Friday, January 24, 2014

Why Dogecoin is Important

What’s most interesting about Dogecoin is that it created a new way for cryptocurrencies to compete: on branding, rather than on technical merit. The dozens of preexisting Bitcoin alternatives had all changed a number here, an algorithm there. Their creators proclaimed them to be more secure, user-friendly, or economically fair than Bitcoin. Instead, the main contribution of Dogecoin’s creators was to name the coin after a silly internet meme and plaster pictures of shiba inu all over the place.

Frankly, it’s brilliant. It’s not surprising that there was a marketer involved in the coin’s creation, rather than a team of all software developers. And Dogecoin has shot up the ranks — at the time of writing, it has the 7th highest market cap out of the 80 cryptocurrencies listed at, many of which have been around for much longer. In daily exchange volume, it has recently reached as high as second place.

Among all the possible brands to build a coin on, the doge meme has several advantages. First among them is that the currency can pretend to be a joke. As one friend put it: “Dogecoin pretends to be a joke currency pretending to be serious, but it’s actually a serious currency pretending to be a joke.” This lets its fans support it enthusiastically without looking unintentionally foolish; they merely look intentionally foolish. Doge is also fun and accessible, and there’s no threat to the brand from, for example, being associated with an online drug marketplace. If anything, that would make it funnier.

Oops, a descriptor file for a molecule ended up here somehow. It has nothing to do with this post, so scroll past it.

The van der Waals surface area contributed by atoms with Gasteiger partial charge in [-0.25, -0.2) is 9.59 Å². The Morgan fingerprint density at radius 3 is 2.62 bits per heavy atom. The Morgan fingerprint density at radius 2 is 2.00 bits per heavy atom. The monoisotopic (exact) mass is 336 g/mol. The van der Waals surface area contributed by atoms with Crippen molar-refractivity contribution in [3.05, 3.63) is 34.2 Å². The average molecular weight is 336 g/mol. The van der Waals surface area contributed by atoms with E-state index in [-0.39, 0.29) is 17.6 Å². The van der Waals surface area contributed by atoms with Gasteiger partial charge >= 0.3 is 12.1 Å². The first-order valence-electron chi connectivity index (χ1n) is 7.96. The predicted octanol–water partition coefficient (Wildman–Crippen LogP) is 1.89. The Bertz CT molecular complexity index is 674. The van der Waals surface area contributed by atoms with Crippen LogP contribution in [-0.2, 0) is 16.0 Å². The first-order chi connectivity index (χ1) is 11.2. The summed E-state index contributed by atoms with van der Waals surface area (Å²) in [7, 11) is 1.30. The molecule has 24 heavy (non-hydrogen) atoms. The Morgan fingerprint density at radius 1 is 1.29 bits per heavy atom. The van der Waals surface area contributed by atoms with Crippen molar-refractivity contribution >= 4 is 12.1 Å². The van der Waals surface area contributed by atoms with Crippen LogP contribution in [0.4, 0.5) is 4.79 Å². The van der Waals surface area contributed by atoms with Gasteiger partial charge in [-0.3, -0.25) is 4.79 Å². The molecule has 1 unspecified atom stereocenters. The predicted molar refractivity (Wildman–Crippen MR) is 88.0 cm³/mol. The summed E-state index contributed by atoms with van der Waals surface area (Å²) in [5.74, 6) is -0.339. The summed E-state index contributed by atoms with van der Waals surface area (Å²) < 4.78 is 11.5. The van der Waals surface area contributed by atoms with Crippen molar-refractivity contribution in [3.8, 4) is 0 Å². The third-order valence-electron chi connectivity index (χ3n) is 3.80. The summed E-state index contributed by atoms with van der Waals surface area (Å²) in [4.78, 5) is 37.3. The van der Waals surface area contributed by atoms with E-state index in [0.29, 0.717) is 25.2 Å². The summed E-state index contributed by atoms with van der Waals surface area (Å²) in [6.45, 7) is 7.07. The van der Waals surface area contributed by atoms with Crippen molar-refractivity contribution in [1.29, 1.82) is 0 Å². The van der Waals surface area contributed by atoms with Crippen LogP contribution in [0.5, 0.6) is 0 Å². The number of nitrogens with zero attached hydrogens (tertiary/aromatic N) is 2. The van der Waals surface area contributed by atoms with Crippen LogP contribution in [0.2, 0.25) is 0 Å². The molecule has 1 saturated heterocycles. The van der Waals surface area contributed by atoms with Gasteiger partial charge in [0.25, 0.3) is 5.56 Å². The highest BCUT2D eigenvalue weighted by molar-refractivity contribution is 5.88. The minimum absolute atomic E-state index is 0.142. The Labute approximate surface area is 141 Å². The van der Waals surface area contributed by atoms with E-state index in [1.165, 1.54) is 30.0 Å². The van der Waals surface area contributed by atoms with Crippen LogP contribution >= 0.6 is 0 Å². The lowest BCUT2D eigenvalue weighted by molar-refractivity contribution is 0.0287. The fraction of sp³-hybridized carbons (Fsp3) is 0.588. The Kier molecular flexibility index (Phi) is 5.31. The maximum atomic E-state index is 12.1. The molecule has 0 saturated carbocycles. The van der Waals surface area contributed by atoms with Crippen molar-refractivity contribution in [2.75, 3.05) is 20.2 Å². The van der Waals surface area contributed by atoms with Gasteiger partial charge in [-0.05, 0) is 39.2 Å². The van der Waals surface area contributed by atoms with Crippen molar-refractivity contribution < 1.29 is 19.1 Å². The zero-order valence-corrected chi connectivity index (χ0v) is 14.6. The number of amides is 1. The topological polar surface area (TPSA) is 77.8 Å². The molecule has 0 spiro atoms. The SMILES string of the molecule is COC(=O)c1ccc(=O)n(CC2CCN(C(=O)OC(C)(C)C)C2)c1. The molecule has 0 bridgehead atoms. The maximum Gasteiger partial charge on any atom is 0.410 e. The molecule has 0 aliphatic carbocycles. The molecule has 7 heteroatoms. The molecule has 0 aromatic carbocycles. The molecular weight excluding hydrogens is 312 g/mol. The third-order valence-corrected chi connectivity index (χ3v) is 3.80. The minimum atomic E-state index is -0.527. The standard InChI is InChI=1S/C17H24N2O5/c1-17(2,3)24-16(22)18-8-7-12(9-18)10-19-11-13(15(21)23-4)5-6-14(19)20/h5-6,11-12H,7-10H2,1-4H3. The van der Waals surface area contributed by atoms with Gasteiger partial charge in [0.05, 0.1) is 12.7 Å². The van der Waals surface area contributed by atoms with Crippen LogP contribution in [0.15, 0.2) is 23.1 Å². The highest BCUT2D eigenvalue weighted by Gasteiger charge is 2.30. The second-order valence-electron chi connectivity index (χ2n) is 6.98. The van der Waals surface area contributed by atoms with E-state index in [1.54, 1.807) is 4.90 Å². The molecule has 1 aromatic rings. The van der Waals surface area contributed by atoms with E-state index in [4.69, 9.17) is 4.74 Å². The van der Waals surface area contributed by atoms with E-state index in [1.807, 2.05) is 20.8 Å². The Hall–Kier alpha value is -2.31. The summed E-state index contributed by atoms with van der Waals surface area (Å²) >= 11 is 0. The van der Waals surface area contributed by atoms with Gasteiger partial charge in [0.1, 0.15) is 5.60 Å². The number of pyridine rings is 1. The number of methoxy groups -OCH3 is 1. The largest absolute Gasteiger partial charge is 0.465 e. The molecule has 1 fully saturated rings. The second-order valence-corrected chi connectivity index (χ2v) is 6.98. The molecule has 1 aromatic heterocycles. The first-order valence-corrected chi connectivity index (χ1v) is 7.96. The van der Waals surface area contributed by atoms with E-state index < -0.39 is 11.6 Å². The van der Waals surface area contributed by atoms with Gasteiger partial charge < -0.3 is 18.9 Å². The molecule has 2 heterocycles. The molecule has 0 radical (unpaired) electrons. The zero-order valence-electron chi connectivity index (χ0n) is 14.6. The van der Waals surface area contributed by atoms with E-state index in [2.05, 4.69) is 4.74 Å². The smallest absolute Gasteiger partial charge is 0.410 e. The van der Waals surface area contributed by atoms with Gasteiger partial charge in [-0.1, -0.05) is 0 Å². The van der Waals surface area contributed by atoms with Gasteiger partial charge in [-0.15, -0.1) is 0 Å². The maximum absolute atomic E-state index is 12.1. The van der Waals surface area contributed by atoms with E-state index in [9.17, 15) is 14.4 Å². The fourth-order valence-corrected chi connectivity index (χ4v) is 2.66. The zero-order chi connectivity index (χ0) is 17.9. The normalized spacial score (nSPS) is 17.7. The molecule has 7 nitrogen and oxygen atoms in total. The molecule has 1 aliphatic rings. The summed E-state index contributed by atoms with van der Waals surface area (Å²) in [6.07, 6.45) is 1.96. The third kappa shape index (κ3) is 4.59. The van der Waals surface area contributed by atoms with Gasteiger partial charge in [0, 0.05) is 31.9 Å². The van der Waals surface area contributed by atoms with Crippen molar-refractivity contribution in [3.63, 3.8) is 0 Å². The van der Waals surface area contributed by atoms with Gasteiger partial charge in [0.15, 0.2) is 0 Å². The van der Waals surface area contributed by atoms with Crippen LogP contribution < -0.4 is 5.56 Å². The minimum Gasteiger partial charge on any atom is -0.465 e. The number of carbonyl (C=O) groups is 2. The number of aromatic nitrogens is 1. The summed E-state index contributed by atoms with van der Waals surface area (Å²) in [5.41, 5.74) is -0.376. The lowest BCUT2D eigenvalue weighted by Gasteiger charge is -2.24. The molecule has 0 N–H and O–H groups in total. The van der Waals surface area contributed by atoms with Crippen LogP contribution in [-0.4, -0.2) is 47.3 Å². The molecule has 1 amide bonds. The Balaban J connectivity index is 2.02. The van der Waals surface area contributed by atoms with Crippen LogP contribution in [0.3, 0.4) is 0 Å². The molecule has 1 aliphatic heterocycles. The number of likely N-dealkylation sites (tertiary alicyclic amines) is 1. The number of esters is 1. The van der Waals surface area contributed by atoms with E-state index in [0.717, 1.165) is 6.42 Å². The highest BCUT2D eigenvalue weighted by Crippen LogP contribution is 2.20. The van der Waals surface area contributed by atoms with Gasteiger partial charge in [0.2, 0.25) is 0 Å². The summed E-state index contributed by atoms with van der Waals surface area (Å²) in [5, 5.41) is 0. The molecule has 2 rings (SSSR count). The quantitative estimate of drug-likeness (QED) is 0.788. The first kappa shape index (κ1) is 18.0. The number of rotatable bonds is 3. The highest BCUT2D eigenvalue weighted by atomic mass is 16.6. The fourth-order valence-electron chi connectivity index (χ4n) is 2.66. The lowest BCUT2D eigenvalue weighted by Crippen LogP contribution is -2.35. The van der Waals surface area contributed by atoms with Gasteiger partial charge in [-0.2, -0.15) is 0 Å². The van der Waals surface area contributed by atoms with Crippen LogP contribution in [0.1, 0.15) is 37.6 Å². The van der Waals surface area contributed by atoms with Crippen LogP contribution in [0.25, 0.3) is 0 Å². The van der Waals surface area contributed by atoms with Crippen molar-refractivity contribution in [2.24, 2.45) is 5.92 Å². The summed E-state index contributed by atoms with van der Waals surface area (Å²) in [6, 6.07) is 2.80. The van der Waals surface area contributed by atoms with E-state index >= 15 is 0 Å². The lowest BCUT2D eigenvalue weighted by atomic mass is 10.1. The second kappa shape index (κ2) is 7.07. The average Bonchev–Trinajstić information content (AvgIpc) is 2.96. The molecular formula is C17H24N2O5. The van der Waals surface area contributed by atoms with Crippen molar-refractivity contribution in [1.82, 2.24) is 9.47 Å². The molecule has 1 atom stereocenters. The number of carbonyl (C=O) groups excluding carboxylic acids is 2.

What other kinds of brands could work? Two imitators, Catcoin and CoinyeWest, have already come and gone. They aren’t different enough from Dogecoin to gain traction. But they do point in two interesting directions. For the first one, cats are a more generic and broadly familiar brand than the doge meme. Perhaps more people could get behind it. In that line, you can imagine coins based on national pride (USACoin!), ideology, sports teams, etc. And what CoinyeWest points us toward is coins backed by private, commercial brands. Pizza Hut could release a pizza-backed currency — far tastier than the gold standard. A DisneyCoin would be in trouble when the Silk Road decided to start accepting it. It’s not immediately clear that companies would ever prefer a decentralized virtual currency to a centralized one, but it’s worth thinking about.

The long-term success of Dogecoin is beside the point. It doesn’t have anything close to Bitcoin’s developer backing. And basing a currency on an internet meme presents its own risks: for example, the joke might get old. Those are two of many reasons that Bitcoin will keep its lead for now. But it will be interesting to see where and how smarter branding gets incorporated into new efforts.